Lonely Planet Writer

Manhattan debuts enormous retail space in New York's Financial District

It’s been 15 years since 9/11, and the transformation of lower Manhattan shows no signs of stopping – in fact, the area has tripled in population since before 2001. Those that work in the neighbourhood now find it a viable place to play as well, with amenities such as Brookfield Place, a multi-use space with an awe-inspiring food court, and the new Fulton Street subway station.  

The Oculus, a soaring white modern glass and steel structure that is the World Trade Center Transportation Hub, stands across from the National September 11 Memorial (foreground).
The Oculus, a soaring white modern glass and steel structure that is the World Trade Center Transportation Hub, stands across from the National September 11 Memorial (foreground). Image by Dennis K. Johnson/Getty.

Now, there are even more reasons to visit downtown, thanks to a few recent developments: Right beside the 9/11 Memorial is the new-this-year Oculus, a sculptural tribute to peace (it’s meant to resemble a child’s hands releasing a dove); it’s also the landmark for a massive underground transportation hub leading to 13 subways and ferries, and an entrance to One World Trade Center.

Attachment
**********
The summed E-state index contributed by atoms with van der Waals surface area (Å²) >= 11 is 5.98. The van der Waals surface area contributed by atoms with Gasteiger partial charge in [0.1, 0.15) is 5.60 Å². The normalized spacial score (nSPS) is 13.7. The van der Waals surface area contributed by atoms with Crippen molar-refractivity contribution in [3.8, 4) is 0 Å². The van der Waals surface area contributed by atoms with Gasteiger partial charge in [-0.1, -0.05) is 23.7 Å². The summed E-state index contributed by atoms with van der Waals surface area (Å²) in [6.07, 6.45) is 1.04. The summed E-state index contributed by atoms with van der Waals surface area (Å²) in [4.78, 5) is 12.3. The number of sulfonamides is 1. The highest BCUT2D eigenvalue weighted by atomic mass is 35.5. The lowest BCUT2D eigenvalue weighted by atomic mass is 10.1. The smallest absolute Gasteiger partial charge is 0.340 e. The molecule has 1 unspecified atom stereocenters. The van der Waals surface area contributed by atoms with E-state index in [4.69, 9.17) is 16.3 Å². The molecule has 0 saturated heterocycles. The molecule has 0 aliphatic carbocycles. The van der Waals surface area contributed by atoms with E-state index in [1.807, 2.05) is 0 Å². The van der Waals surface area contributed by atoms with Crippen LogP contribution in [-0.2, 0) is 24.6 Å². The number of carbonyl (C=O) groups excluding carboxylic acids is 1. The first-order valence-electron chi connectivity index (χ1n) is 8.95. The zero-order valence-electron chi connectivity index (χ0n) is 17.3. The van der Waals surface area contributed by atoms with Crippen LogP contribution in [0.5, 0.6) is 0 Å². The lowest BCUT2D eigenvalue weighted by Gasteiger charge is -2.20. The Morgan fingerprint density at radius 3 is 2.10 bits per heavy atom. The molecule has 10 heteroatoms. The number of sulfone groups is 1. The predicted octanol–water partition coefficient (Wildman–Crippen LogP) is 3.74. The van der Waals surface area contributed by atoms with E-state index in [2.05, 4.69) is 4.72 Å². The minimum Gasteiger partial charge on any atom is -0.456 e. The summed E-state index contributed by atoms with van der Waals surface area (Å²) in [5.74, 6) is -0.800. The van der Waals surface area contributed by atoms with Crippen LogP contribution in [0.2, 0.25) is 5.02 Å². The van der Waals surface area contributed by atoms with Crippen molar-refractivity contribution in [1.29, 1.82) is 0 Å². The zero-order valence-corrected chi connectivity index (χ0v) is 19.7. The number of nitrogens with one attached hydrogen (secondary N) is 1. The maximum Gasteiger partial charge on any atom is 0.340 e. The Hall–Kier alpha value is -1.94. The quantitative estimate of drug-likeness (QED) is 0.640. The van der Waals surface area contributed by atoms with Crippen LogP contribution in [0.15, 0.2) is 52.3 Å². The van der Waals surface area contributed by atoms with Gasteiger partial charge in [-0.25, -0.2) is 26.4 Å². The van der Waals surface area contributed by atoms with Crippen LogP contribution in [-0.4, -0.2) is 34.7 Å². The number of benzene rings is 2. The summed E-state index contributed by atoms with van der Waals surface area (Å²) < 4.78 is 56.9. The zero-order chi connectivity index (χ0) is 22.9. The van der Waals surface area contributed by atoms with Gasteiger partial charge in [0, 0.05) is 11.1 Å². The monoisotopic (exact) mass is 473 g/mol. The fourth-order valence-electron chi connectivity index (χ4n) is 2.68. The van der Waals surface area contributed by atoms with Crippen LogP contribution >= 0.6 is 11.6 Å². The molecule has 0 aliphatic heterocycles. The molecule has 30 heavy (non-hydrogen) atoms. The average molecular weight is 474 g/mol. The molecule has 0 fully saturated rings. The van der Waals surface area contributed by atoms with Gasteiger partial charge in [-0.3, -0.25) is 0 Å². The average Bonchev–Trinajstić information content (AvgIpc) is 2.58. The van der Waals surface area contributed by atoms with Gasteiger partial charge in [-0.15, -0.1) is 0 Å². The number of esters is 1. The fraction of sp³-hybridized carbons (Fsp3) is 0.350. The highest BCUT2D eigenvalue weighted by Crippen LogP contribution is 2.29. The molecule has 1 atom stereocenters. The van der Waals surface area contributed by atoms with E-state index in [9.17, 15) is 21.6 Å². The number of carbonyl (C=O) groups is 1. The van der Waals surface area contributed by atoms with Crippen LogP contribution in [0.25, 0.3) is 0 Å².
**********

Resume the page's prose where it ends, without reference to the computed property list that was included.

Underneath the recognisable, artistic behemoth lies Westfield World Trade Center, which opened earlier this week to much fanfare, including a performance by John Legend. Stores ranging from H&M and Aesop to Smythson of Bond Street and John Varvatos are filling the light and bright space, with 100 shops expected to be open by the end of the year.

Westfield World Trade Center on August 16, 2016 in New York City.
Westfield World Trade Center on August 16, 2016 in New York City. Image by Cindy Ord/Getty Images

This will also be a place where brands can experiment with technology and reach consumers who are open to it; Ford will even have an innovation showroom called FordHub located there. The atrium will also be dotted with digital billboards, and Apple has opened a large store, complete with a space for workshops and gatherings.  

Mario Batali’s popular Italian marketplace Eataly will open its second city outpost here, and other NYC favourites such as Shake Shack are also slated to open.

Over 300,000 people will be coming and going through the space daily, which stretches for four blocks underground, and city officials hope that it will bring as many people down to the Financial District as go to Penn Station and Grand Central Station.